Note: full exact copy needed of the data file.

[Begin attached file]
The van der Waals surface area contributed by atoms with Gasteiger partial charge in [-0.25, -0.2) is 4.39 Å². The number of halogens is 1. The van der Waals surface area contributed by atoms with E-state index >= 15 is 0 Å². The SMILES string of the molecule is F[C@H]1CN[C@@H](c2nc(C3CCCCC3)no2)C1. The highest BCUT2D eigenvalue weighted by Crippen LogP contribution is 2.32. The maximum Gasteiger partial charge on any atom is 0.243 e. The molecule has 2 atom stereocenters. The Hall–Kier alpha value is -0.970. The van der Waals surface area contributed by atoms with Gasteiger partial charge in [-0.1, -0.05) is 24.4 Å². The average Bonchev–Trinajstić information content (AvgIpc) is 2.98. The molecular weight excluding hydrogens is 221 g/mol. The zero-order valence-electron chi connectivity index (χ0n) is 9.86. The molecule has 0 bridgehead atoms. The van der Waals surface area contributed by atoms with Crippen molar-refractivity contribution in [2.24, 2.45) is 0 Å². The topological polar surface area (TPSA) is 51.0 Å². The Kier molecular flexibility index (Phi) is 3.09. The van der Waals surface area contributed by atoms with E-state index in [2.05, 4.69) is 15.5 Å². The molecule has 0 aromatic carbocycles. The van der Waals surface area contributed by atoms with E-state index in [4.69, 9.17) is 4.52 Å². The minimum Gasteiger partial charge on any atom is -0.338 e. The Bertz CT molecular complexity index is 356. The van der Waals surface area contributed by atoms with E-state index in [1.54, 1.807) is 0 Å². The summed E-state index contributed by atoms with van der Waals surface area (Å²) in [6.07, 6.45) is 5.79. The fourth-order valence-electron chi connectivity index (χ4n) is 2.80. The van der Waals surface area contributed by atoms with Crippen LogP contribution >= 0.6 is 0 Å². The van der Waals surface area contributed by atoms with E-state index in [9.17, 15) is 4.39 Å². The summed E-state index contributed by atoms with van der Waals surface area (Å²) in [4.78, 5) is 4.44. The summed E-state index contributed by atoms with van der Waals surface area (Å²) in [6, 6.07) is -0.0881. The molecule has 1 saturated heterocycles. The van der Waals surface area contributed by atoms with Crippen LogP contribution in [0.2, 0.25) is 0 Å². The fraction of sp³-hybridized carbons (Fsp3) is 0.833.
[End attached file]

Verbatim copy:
The van der Waals surface area contributed by atoms with Gasteiger partial charge in [-0.25, -0.2) is 4.39 Å². The number of halogens is 1. The van der Waals surface area contributed by atoms with E-state index >= 15 is 0 Å². The SMILES string of the molecule is F[C@H]1CN[C@@H](c2nc(C3CCCCC3)no2)C1. The highest BCUT2D eigenvalue weighted by Crippen LogP contribution is 2.32. The maximum Gasteiger partial charge on any atom is 0.243 e. The molecule has 2 atom stereocenters. The Hall–Kier alpha value is -0.970. The van der Waals surface area contributed by atoms with Gasteiger partial charge in [-0.1, -0.05) is 24.4 Å². The average Bonchev–Trinajstić information content (AvgIpc) is 2.98. The molecular weight excluding hydrogens is 221 g/mol. The zero-order valence-electron chi connectivity index (χ0n) is 9.86. The molecule has 0 bridgehead atoms. The van der Waals surface area contributed by atoms with Crippen molar-refractivity contribution in [2.24, 2.45) is 0 Å². The topological polar surface area (TPSA) is 51.0 Å². The Kier molecular flexibility index (Phi) is 3.09. The van der Waals surface area contributed by atoms with E-state index in [2.05, 4.69) is 15.5 Å². The molecule has 0 aromatic carbocycles. The van der Waals surface area contributed by atoms with E-state index in [4.69, 9.17) is 4.52 Å². The minimum Gasteiger partial charge on any atom is -0.338 e. The Bertz CT molecular complexity index is 356. The van der Waals surface area contributed by atoms with E-state index in [1.54, 1.807) is 0 Å². The summed E-state index contributed by atoms with van der Waals surface area (Å²) in [6.07, 6.45) is 5.79. The fourth-order valence-electron chi connectivity index (χ4n) is 2.80. The van der Waals surface area contributed by atoms with Crippen LogP contribution >= 0.6 is 0 Å². The van der Waals surface area contributed by atoms with E-state index in [9.17, 15) is 4.39 Å². The summed E-state index contributed by atoms with van der Waals surface area (Å²) in [4.78, 5) is 4.44. The summed E-state index contributed by atoms with van der Waals surface area (Å²) in [6, 6.07) is -0.0881. The molecule has 1 saturated heterocycles. The van der Waals surface area contributed by atoms with Crippen LogP contribution in [0.2, 0.25) is 0 Å². The fraction of sp³-hybridized carbons (Fsp3) is 0.833.